• “The smartest historical sci-fi adventure-romance story ever written by a science Ph.D. with a background in scripting 'Scrooge McDuck' comics.”—Salon.com
  • A time-hopping, continent-spanning salmagundi of genres.”
    —ENTERTAINMENT WEEKLY
  • “These books have to be word-of-mouth books because they're too weird to describe to anybody.”
    —Jackie Cantor, Diana's first editor

Tag Archive for ‘sex-scenes’ rss

HOW TO WRITE SEX SCENES

HOW TO WRITE SEX SCENES Copyright © 2012 Diana Gabaldon [This is a short piece that I wrote on request for a Canadian magazine called Chatelaine, earlier this year. I have the reprint rights back, though, and since a Twitter acquaintance recently expressed a desire to “write smut”—I thought I’d at least provide him with the basics.] Where most beginning writers screw up (you should pardon the expression) is in thinking that sex scenes are about sex. A good sex scene is about the exchange of emotions, not bodily fluids. That being so, it can encompass any emotion whatever, from rage or desolation to exultation, tenderness, or surprise. Lust is not an emotion; it’s a one-dimensional hormonal response. Ergo, while you can mention lust in a sex-scene, describing it at any great length is like going on about the pattern of the wall-paper in the bedroom. Worth a quick glance, maybe, but essentially boring. So how do you show the exchange of emotions? Dialogue, expression, or action—that’s about the limit […]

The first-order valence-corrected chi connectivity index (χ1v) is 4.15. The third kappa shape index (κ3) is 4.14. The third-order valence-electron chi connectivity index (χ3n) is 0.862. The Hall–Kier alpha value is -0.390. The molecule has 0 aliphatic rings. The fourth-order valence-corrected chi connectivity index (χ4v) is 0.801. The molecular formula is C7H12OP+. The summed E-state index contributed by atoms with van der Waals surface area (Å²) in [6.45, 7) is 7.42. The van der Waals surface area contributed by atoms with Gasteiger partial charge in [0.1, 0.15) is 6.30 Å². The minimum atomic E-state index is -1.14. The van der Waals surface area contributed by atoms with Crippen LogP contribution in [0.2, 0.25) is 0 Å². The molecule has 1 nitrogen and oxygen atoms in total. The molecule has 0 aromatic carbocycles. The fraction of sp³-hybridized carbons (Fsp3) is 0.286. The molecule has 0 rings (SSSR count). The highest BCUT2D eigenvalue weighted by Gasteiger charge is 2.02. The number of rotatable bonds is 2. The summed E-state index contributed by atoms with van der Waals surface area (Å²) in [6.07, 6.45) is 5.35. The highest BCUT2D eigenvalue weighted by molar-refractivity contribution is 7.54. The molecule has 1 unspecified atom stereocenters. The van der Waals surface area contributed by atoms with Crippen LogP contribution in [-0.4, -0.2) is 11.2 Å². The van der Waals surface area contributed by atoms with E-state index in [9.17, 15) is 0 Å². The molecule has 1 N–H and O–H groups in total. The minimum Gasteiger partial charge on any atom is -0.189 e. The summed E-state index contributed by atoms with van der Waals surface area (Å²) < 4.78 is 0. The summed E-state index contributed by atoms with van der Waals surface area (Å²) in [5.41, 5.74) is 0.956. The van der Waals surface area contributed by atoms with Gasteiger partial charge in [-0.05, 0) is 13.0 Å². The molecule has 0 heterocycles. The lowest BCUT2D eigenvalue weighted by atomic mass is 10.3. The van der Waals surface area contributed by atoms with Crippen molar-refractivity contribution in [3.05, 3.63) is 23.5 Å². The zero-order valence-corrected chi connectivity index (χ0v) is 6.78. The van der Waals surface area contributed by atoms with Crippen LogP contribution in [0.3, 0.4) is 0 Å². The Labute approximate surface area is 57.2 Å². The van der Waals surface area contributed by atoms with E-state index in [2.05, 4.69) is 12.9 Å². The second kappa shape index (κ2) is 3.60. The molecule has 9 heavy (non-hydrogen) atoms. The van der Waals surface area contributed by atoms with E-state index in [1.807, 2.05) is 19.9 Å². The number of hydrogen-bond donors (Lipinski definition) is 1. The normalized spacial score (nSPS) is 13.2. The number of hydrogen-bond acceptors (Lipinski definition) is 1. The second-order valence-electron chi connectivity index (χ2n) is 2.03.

Language, Language….(Part I)

It doesn’t happen often, but I do occasionally get email from people asking—always very politely (well, almost always very politely)—whether I have ever considered producing a bowdlerized edition of my books. Mind, none of them uses the word “bowdlerized”; I doubt most people under the age of forty have ever heard it. It comes from: Thomas Bowdler (pronounced /ˈbaʊdlər/) (11 July 1754 – 24 February 1825), who was an English physician who published an expurgated edition of William Shakespeare’s work, edited by his sister Harriet, intended to be more appropriate for 19th century women and children than the original. He similarly published an edited version of Edward Gibbon’s Decline and Fall of the Roman Empire. His edition was the subject of some criticism and ridicule and, through the eponym bowdlerise (or bowdlerize),[1] his name is now associated with censorship of literature, motion pictures and television programmes. [Source: Wikipedia] Now, what these readers would like me to expurgate from my own work, in order to accommodate their desires and sensibilities, ranges […]